And while the financial benefits of selling NFTs are significant for struggling museums, the absurdly high rate of digital art sales like Beeple’s has led some to wonder if this market is a bubble just waiting to burst. It’s too early to tell, but a “silent crash” occurred in April of last year when the average daily value of NFTs plunged 85 percent (although some argue that this was simply the market correction). Not only that, but valuable, easily transferrable assets in the form of digital art could be used in less-than-legal deals — a reality complicated by the fact that the NFT’s digital provenance would forever tie it to the institution that is it was sold.

Beyond the financial, legal, and logistical considerations, there are also ethical concerns. What art should be coined as NFT? Should profit be made from art that has been stolen or obtained through violent, often colonial means? Is it right that museums created for public access to art are selling NFTs that only a handful of the wealthy can afford?

There is no doubt that NFTs have the potential to revolutionize the art world, reach a wider audience and create new sources of funding for museums. But there is also something unsettling about interacting with art in a virtual world sustained by technology that is destroying the physical. Although Ethereum is working on greener technology, a single transaction on this blockchain uses as much energy as the average American household uses in a week – a carbon footprint equivalent to 140,893 transactions with a Visa credit card or 10,595 hours of YouTube. Beeple’s “EVERYDAYS” alone caused as many CO2 emissions as 13 households in a whole year. Other cryptocurrencies use even more energy: Bitcoin, home to a handful of NFTs like artist Grimes’, is estimated to have a larger carbon footprint than Argentina. While the meteoric rise of NFTs is certainly exciting, the cost cannot be ignored.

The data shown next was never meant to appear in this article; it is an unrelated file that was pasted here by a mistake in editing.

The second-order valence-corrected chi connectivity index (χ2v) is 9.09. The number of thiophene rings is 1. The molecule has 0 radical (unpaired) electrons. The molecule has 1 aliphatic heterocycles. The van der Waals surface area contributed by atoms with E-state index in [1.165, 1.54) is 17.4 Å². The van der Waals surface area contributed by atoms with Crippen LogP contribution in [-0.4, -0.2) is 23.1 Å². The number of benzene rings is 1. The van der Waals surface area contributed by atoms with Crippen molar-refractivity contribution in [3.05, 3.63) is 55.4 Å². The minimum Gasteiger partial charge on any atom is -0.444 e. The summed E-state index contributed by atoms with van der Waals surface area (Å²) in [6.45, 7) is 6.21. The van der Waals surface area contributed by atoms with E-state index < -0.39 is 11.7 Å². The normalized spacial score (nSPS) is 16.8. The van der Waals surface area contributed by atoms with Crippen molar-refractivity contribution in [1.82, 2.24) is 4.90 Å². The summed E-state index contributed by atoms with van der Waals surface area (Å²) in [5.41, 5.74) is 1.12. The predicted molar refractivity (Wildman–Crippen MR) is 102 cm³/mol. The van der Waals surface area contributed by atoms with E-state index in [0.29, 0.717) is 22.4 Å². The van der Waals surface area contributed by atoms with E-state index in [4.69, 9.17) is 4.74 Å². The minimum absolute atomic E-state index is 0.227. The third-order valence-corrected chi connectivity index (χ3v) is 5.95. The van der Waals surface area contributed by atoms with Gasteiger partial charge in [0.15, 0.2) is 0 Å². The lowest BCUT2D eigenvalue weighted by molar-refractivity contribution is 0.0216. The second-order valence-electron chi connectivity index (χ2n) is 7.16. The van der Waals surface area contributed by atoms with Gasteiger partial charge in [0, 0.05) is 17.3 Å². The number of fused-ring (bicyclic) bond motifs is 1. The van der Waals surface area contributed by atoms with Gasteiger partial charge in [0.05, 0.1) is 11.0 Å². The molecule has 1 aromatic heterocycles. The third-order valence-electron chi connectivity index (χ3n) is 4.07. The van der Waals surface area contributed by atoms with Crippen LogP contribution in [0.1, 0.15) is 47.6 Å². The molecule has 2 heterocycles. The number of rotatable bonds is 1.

The benefits that museums derive from working with the NFT art market are clear. But do they outweigh the liabilities? Since these are institutions created for the common good, it seems contradictory to allow a wealthy few to own the NFTs of priceless works that exist only by consuming vast amounts of energy. For better or for worse, art museums have brought legitimacy to a world of exorbitant prices and ethical hazard that have yet to be fully explored. Maybe this is the future of the art world; NFTs are becoming increasingly popular with both artists and institutions. However, there is something deeply unsettling about the thought of owning an NFT of Van Gogh’s beautiful cypresses or Bruegel’s snowy landscapes, and knowing that those very environments could be obliterated by the destructive effects of technology like this. As museums face an increasingly volatile climate and artworks and culture degrade over time, these digital images will exist intact on the blockchain. Immortal, untouchable art, constantly accessible through glowing screens.